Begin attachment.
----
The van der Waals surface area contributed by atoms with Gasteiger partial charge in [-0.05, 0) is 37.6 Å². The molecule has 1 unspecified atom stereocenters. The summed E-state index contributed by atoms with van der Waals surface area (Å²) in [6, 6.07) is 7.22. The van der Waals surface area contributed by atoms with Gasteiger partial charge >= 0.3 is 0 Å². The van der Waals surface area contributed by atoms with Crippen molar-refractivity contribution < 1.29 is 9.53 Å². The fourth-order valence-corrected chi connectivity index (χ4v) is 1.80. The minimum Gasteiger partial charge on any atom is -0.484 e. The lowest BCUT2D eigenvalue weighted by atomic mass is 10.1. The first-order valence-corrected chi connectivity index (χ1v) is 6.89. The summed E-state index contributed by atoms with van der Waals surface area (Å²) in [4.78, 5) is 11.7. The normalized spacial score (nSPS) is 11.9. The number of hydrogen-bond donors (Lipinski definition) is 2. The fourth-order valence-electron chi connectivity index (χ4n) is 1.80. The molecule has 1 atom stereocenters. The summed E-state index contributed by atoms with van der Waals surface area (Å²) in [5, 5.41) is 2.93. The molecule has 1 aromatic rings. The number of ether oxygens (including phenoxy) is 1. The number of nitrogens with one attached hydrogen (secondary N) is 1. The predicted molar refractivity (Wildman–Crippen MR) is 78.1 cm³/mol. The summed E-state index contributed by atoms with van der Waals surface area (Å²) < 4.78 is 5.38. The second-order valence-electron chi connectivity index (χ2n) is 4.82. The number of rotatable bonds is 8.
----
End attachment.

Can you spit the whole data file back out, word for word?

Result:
The van der Waals surface area contributed by atoms with Gasteiger partial charge in [-0.05, 0) is 37.6 Å². The molecule has 1 unspecified atom stereocenters. The summed E-state index contributed by atoms with van der Waals surface area (Å²) in [6, 6.07) is 7.22. The van der Waals surface area contributed by atoms with Gasteiger partial charge >= 0.3 is 0 Å². The van der Waals surface area contributed by atoms with Crippen molar-refractivity contribution < 1.29 is 9.53 Å². The fourth-order valence-corrected chi connectivity index (χ4v) is 1.80. The minimum Gasteiger partial charge on any atom is -0.484 e. The lowest BCUT2D eigenvalue weighted by atomic mass is 10.1. The first-order valence-corrected chi connectivity index (χ1v) is 6.89. The summed E-state index contributed by atoms with van der Waals surface area (Å²) in [4.78, 5) is 11.7. The normalized spacial score (nSPS) is 11.9. The number of hydrogen-bond donors (Lipinski definition) is 2. The fourth-order valence-electron chi connectivity index (χ4n) is 1.80. The molecule has 1 atom stereocenters. The summed E-state index contributed by atoms with van der Waals surface area (Å²) in [5, 5.41) is 2.93. The molecule has 1 aromatic rings. The number of ether oxygens (including phenoxy) is 1. The number of nitrogens with one attached hydrogen (secondary N) is 1. The predicted molar refractivity (Wildman–Crippen MR) is 78.1 cm³/mol. The summed E-state index contributed by atoms with van der Waals surface area (Å²) < 4.78 is 5.38. The second-order valence-electron chi connectivity index (χ2n) is 4.82. The number of rotatable bonds is 8.